LAYTON -- With about 1,700 students sharing one lunch period, Layton High School, thanks in part to a $23 million two-phase construction upgrade, has a new cafeteria and commons area that allows them to eat and meet together.
"It's big and beautiful -- a ton more room to socialize," Layton High sophomore class officer Breann Wise said of the school's new amenities.
"I like the cafeteria, how everyone is together," she said of the terraced cafeteria that offers table seats as well as standing-room counter space.
Before the cafeteria's January opening, students gathered for lunch in the halls in different places throughout the school, Breann said. The old cafeteria and old commons area space was significantly smaller.
School officials say the new Layton High commons and cafeteria -- set for an official ribbon-cutting at 5:30 p.m. Monday as part of the incoming sophomores' orientation -- is "at least triple" the size of the old cafeteria and commons area.
The expanded commons/cafeteria area is similar in design to the recent renovation of Davis High School's cafeteria, said Shauna Lund, community relations specialist for Davis School District.
The renovation work allows more natural light into the school building, making the commons area more open and bright.
The cafeteria and expanded commons are the two latest projects to be completed as part of an overhaul of the school.
Construction plans for the work began in 2009 with the voter-approved Davis School District $250 million bond. That bond has been used to help pay for some of the project, which continues until next school year, with additional classroom space now being added.
The work is expected to address projected student growth at the school over the next 30 years, officials said.
The two-phase project includes the addition of 20 classrooms, a media center, the remodeled and expanded Little Theater, the expanded commons area and the creation of a more school-centralized cafeteria, Lund said.
"I love it. It's a lot bigger. There is more spots for people to stand," said Andy Sheehan, a junior at the school.
Having to endure the renovation project, he said, has totally been worth it.
Layton High Vice Principal Mark Pendleton said students have been patient for the past two years of reconstruction.
"The kids have been really good."
Having no single place for them to come together while the work was taking place made things "a little stir crazy," but now that the expanded commons/cafeteria area is open, students have been filling it up, he said.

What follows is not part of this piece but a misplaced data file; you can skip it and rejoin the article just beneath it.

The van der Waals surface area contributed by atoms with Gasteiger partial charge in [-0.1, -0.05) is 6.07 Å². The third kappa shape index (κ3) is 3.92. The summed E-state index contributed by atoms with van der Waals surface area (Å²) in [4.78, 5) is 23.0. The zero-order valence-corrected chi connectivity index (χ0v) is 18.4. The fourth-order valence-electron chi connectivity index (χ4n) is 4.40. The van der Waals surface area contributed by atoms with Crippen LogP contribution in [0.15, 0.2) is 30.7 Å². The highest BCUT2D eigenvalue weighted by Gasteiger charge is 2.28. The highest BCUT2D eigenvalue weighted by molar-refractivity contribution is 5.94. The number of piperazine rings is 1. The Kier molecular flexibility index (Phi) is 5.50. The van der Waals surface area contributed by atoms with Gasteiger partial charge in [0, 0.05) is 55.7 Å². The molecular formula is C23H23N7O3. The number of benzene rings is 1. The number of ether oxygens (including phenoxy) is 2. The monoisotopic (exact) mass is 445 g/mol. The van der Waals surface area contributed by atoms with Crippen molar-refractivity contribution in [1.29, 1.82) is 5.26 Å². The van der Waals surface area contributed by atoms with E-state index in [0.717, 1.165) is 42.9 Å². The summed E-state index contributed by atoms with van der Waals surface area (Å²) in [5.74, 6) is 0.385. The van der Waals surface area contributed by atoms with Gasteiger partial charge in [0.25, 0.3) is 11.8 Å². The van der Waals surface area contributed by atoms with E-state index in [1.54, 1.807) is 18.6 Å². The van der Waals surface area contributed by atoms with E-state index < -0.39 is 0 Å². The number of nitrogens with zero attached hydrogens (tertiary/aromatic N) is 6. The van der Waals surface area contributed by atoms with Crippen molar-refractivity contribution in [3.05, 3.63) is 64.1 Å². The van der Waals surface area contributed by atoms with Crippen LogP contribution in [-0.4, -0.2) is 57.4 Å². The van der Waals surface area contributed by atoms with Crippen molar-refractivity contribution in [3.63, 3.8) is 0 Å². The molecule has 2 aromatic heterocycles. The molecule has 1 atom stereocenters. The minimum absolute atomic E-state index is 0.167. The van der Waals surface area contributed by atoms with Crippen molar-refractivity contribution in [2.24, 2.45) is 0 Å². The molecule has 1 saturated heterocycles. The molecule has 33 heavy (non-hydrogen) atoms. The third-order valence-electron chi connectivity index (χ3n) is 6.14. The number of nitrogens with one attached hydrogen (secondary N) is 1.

The commons area has gained instant popularity with students, with the space serving as the area where the school's "sweetheart dance" was held earlier this month.
"It has a great sound system," Pendleton said.
And the way the commons area and cafeteria are designed, with the school's new administrative offices adjacent to them, Pendleton said, also made the dance "easy to supervise from an adult point of view."
Layton High junior Destrie Flint said she likes how the commons area is more open, and she enjoys the high ceilings that let in a lot of natural light.
"The architect brought daylight in every chance he could," Pendleton said.
However, at least one student misses the old commons area.
"I was used to the old commons," said senior Savanna Odekirk, who found the old surroundings more "homey."
"I think the cafeteria is much more efficient," said Savanna, who admits the best of both worlds would be to have the old commons area next to the new cafeteria.
But the school ambassador appears to be in the minority.
"I like how it is brighter because of the (skylight) windows," junior A.J. Barraza said of the commons area. "The colors are better."
The school had few windows and a small cafeteria stuck in a corner where there couldn't be supervision, Gary Payne, administrator of facilities, management and planning for the school district, said of Layton High.
"The layout of the school was problematic for administration."
In addition to the 15,000 square feet of interior space having been added to the school, landscaping has been improved and the parking lot redesigned to add 50 parking slots.
The renovation also includes new plumbing, heating and air, and a security alarm system, Pendleton said.
Bryan Turner, director of school district architectural services, said it is less expensive to invest $23 million in the 47-year-old Layton High and have it last another 30 years than to spend $70 million to build a new high school of the same size.